Page 2 - What does 'defund the police' mean and why some say reform is not enough

In an Op-Ed in the Washington Post, Christy E. Lopez, a Georgetown Law professor  and co-director of the school’s Innovative Policing Program, writes that defunding the police is not necessarily something that comes overnight or by just zeroing out a police department's budget.

"Defunding the police means shrinking the scope of police responsibilities and shifting most of what government does to keep us safe to entities that are better equipped to meet that need," Lopez writes.

MPD150, a Minneapolis-based initiative by local organizers aiming to bring "meaningful structural change" to police in the city, similarly writes that shifting police's responsibilities is central to the defund the police movement.

From law enforcement tracking down enslaved people who escaped in the south to enforcement of Jim Crow laws, "that history is engrained in our law enforcement," Isaac Bryan, the director of UCLA's Black Policy Center, told CNN.

Alex S. Vitale, a professor of sociology at Brooklyn College who wrote the book "The End of Policing," explained to NPR that there is a "myth" that police are politically neutral and enforce laws to benefit everyone equally.


"The reality is that America's social order has never been entirely equitable," Vitale told NPR. "While we're not using police to manage slavery or colonialism today, we are using police to manage the problems that our very unequal system has produced."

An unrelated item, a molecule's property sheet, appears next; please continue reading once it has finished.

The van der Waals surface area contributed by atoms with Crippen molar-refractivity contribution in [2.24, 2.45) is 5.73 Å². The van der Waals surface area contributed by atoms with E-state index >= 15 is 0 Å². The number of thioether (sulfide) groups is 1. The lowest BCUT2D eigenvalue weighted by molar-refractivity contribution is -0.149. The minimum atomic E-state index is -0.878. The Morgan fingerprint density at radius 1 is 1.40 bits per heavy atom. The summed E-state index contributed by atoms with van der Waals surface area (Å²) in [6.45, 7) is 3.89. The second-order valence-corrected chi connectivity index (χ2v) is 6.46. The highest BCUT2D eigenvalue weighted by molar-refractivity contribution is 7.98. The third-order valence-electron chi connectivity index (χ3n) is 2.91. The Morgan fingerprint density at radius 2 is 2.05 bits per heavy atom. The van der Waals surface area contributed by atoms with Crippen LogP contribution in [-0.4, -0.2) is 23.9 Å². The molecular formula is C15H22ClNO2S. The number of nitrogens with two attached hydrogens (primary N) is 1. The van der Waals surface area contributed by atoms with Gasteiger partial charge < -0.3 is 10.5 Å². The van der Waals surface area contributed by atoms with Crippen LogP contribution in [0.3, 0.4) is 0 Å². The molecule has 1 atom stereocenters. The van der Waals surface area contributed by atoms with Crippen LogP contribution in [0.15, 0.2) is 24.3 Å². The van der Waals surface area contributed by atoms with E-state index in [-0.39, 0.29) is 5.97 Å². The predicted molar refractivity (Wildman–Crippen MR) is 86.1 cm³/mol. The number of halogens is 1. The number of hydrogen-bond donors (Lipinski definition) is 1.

Today, the history of law enforcement results in black people being killed by police at a disproportionate rate, advocates say. For example, a 2016 paper in the American Journal of Preventative Medicine analyzed data from the National Violent Death Reporting System, a federally maintained database. It found that while the majority of victims of lethal force by police were white, the fatality rate among black people was 2.8 times higher than among white people.

Furthermore, in cases where police used lethal force, black victims were more likely to be unarmed than white or Hispanic victims, the paper found.

"It’s not possible for the entity of law enforcement to be a compassionate, caring governmental agency in black communities. That’s not the training, that’s not the institution," Cullors told WBUR.